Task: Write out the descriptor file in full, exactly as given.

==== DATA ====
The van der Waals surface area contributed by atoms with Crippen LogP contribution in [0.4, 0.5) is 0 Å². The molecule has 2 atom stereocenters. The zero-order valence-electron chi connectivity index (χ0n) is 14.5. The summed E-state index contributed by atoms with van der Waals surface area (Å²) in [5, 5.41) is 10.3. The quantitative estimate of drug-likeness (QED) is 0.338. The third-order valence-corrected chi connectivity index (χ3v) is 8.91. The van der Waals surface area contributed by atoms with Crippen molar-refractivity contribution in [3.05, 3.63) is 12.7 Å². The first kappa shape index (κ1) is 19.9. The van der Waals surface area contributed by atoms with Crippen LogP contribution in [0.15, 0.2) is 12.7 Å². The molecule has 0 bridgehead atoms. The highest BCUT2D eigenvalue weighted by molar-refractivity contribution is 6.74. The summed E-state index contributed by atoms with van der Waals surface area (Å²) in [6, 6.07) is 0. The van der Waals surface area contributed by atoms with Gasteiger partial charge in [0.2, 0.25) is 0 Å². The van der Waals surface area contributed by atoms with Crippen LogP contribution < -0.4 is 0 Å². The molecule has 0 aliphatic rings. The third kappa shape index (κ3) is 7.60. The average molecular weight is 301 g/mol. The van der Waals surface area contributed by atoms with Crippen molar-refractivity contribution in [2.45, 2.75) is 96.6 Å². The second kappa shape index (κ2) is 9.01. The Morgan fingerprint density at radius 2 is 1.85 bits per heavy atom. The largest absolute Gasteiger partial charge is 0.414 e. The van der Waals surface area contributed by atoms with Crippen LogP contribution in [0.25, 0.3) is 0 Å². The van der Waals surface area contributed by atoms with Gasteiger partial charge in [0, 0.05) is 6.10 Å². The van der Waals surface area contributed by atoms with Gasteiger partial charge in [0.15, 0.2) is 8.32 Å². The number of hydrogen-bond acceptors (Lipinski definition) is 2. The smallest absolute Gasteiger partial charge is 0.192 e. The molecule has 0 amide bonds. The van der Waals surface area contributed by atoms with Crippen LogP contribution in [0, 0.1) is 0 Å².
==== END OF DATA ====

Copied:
The van der Waals surface area contributed by atoms with Crippen LogP contribution in [0.4, 0.5) is 0 Å². The molecule has 2 atom stereocenters. The zero-order valence-electron chi connectivity index (χ0n) is 14.5. The summed E-state index contributed by atoms with van der Waals surface area (Å²) in [5, 5.41) is 10.3. The quantitative estimate of drug-likeness (QED) is 0.338. The third-order valence-corrected chi connectivity index (χ3v) is 8.91. The van der Waals surface area contributed by atoms with Crippen molar-refractivity contribution in [3.05, 3.63) is 12.7 Å². The first kappa shape index (κ1) is 19.9. The van der Waals surface area contributed by atoms with Crippen LogP contribution in [0.15, 0.2) is 12.7 Å². The molecule has 0 bridgehead atoms. The highest BCUT2D eigenvalue weighted by molar-refractivity contribution is 6.74. The summed E-state index contributed by atoms with van der Waals surface area (Å²) in [6, 6.07) is 0. The van der Waals surface area contributed by atoms with Gasteiger partial charge in [0.2, 0.25) is 0 Å². The van der Waals surface area contributed by atoms with Crippen LogP contribution < -0.4 is 0 Å². The molecule has 0 aliphatic rings. The third kappa shape index (κ3) is 7.60. The average molecular weight is 301 g/mol. The van der Waals surface area contributed by atoms with Crippen molar-refractivity contribution in [2.45, 2.75) is 96.6 Å². The second kappa shape index (κ2) is 9.01. The Morgan fingerprint density at radius 2 is 1.85 bits per heavy atom. The largest absolute Gasteiger partial charge is 0.414 e. The van der Waals surface area contributed by atoms with Crippen LogP contribution in [0.25, 0.3) is 0 Å². The van der Waals surface area contributed by atoms with Gasteiger partial charge in [0, 0.05) is 6.10 Å². The van der Waals surface area contributed by atoms with Gasteiger partial charge in [0.15, 0.2) is 8.32 Å². The number of hydrogen-bond acceptors (Lipinski definition) is 2. The smallest absolute Gasteiger partial charge is 0.192 e. The molecule has 0 amide bonds. The van der Waals surface area contributed by atoms with Crippen LogP contribution in [0, 0.1) is 0 Å².